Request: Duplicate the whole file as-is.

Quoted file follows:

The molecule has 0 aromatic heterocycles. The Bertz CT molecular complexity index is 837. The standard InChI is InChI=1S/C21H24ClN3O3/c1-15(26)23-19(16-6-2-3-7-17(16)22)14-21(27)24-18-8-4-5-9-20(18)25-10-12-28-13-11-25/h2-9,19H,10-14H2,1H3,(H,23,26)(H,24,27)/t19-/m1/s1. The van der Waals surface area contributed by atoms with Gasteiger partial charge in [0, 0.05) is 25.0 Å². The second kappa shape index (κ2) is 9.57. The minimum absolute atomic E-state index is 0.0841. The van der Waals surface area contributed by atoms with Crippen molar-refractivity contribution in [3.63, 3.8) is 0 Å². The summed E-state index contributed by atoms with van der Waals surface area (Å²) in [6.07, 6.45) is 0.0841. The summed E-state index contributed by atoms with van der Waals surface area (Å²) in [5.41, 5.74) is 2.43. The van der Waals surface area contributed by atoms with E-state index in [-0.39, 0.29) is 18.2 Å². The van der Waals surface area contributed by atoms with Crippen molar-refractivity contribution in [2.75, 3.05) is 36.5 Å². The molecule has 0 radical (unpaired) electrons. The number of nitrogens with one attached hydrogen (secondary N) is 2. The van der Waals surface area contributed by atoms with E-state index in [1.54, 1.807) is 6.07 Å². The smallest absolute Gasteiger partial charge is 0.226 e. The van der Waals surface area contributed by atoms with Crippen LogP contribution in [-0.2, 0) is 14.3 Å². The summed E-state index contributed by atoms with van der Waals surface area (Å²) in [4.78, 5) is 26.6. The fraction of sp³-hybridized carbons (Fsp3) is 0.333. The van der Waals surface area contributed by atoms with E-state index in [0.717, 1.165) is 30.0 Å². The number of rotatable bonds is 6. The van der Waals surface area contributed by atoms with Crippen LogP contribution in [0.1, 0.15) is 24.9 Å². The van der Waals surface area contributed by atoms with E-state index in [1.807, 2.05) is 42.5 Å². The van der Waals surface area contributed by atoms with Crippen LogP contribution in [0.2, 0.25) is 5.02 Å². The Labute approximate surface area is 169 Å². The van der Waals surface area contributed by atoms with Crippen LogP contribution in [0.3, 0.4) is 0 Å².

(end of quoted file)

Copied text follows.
The molecule has 0 aromatic heterocycles. The Bertz CT molecular complexity index is 837. The standard InChI is InChI=1S/C21H24ClN3O3/c1-15(26)23-19(16-6-2-3-7-17(16)22)14-21(27)24-18-8-4-5-9-20(18)25-10-12-28-13-11-25/h2-9,19H,10-14H2,1H3,(H,23,26)(H,24,27)/t19-/m1/s1. The van der Waals surface area contributed by atoms with Gasteiger partial charge in [0, 0.05) is 25.0 Å². The second kappa shape index (κ2) is 9.57. The minimum absolute atomic E-state index is 0.0841. The van der Waals surface area contributed by atoms with Crippen molar-refractivity contribution in [3.63, 3.8) is 0 Å². The summed E-state index contributed by atoms with van der Waals surface area (Å²) in [6.07, 6.45) is 0.0841. The summed E-state index contributed by atoms with van der Waals surface area (Å²) in [5.41, 5.74) is 2.43. The van der Waals surface area contributed by atoms with E-state index in [-0.39, 0.29) is 18.2 Å². The van der Waals surface area contributed by atoms with Crippen molar-refractivity contribution in [2.75, 3.05) is 36.5 Å². The molecule has 0 radical (unpaired) electrons. The number of nitrogens with one attached hydrogen (secondary N) is 2. The van der Waals surface area contributed by atoms with E-state index in [1.54, 1.807) is 6.07 Å². The smallest absolute Gasteiger partial charge is 0.226 e. The van der Waals surface area contributed by atoms with Crippen LogP contribution in [-0.2, 0) is 14.3 Å². The summed E-state index contributed by atoms with van der Waals surface area (Å²) in [4.78, 5) is 26.6. The fraction of sp³-hybridized carbons (Fsp3) is 0.333. The van der Waals surface area contributed by atoms with E-state index in [0.717, 1.165) is 30.0 Å². The number of rotatable bonds is 6. The van der Waals surface area contributed by atoms with Crippen LogP contribution in [0.1, 0.15) is 24.9 Å². The van der Waals surface area contributed by atoms with E-state index in [1.807, 2.05) is 42.5 Å². The van der Waals surface area contributed by atoms with Crippen LogP contribution in [0.2, 0.25) is 5.02 Å². The Labute approximate surface area is 169 Å². The van der Waals surface area contributed by atoms with Crippen LogP contribution in [0.3, 0.4) is 0 Å².